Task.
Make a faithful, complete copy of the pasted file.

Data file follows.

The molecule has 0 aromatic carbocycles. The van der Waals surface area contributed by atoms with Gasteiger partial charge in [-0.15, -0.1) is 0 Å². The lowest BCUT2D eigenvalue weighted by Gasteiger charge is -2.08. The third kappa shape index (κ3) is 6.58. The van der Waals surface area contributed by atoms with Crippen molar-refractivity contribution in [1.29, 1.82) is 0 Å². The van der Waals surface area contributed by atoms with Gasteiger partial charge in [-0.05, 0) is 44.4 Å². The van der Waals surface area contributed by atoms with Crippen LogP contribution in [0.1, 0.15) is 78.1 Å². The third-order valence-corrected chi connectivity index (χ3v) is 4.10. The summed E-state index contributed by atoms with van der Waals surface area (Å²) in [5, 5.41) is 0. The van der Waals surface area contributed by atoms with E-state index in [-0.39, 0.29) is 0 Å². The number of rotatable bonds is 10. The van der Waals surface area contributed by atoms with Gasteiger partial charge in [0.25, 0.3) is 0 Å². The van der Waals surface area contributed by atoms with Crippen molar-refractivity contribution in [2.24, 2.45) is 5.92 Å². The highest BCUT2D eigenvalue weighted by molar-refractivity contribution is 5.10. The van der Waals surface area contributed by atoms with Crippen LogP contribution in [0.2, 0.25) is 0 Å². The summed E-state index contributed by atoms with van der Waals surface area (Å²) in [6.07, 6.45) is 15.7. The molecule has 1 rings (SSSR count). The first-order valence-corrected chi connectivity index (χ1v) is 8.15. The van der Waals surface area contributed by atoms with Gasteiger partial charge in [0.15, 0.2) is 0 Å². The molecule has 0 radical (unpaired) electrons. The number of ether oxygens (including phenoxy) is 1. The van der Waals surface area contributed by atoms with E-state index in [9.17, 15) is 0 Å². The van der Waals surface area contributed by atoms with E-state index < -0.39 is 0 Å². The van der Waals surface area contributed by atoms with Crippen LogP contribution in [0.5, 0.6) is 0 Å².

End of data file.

The molecule has 0 aromatic carbocycles. The van der Waals surface area contributed by atoms with Gasteiger partial charge in [-0.15, -0.1) is 0 Å². The lowest BCUT2D eigenvalue weighted by Gasteiger charge is -2.08. The third kappa shape index (κ3) is 6.58. The van der Waals surface area contributed by atoms with Crippen molar-refractivity contribution in [1.29, 1.82) is 0 Å². The van der Waals surface area contributed by atoms with Gasteiger partial charge in [-0.05, 0) is 44.4 Å². The van der Waals surface area contributed by atoms with Crippen LogP contribution in [0.1, 0.15) is 78.1 Å². The third-order valence-corrected chi connectivity index (χ3v) is 4.10. The summed E-state index contributed by atoms with van der Waals surface area (Å²) in [5, 5.41) is 0. The van der Waals surface area contributed by atoms with E-state index in [-0.39, 0.29) is 0 Å². The number of rotatable bonds is 10. The van der Waals surface area contributed by atoms with Gasteiger partial charge in [0.25, 0.3) is 0 Å². The van der Waals surface area contributed by atoms with Crippen molar-refractivity contribution in [2.24, 2.45) is 5.92 Å². The highest BCUT2D eigenvalue weighted by molar-refractivity contribution is 5.10. The van der Waals surface area contributed by atoms with Crippen LogP contribution in [0.2, 0.25) is 0 Å². The summed E-state index contributed by atoms with van der Waals surface area (Å²) in [6.07, 6.45) is 15.7. The molecule has 1 rings (SSSR count). The first-order valence-corrected chi connectivity index (χ1v) is 8.15. The van der Waals surface area contributed by atoms with Gasteiger partial charge in [0.15, 0.2) is 0 Å². The molecule has 0 radical (unpaired) electrons. The number of ether oxygens (including phenoxy) is 1. The van der Waals surface area contributed by atoms with E-state index in [9.17, 15) is 0 Å². The van der Waals surface area contributed by atoms with E-state index < -0.39 is 0 Å². The van der Waals surface area contributed by atoms with Crippen LogP contribution in [0.5, 0.6) is 0 Å².